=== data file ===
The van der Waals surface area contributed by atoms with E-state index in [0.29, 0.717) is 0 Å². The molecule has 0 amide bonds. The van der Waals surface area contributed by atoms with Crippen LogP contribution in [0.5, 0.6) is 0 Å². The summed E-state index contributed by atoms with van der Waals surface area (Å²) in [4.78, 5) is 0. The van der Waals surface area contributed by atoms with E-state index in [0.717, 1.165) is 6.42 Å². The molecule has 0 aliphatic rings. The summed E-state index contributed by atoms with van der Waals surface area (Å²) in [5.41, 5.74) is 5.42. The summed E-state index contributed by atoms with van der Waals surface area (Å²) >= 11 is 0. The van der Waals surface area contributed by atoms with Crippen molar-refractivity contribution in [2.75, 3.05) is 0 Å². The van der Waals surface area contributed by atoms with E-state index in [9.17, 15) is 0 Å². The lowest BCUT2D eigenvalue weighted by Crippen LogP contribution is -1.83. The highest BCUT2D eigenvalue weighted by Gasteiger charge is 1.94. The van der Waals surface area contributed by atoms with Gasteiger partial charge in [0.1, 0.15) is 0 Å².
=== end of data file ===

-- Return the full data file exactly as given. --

The van der Waals surface area contributed by atoms with E-state index in [0.29, 0.717) is 0 Å². The molecule has 0 amide bonds. The van der Waals surface area contributed by atoms with Crippen LogP contribution in [0.5, 0.6) is 0 Å². The summed E-state index contributed by atoms with van der Waals surface area (Å²) in [4.78, 5) is 0. The van der Waals surface area contributed by atoms with E-state index in [0.717, 1.165) is 6.42 Å². The molecule has 0 aliphatic rings. The summed E-state index contributed by atoms with van der Waals surface area (Å²) in [5.41, 5.74) is 5.42. The summed E-state index contributed by atoms with van der Waals surface area (Å²) >= 11 is 0. The van der Waals surface area contributed by atoms with Crippen molar-refractivity contribution in [2.75, 3.05) is 0 Å². The van der Waals surface area contributed by atoms with E-state index in [9.17, 15) is 0 Å². The lowest BCUT2D eigenvalue weighted by Crippen LogP contribution is -1.83. The highest BCUT2D eigenvalue weighted by Gasteiger charge is 1.94. The van der Waals surface area contributed by atoms with Gasteiger partial charge in [0.1, 0.15) is 0 Å².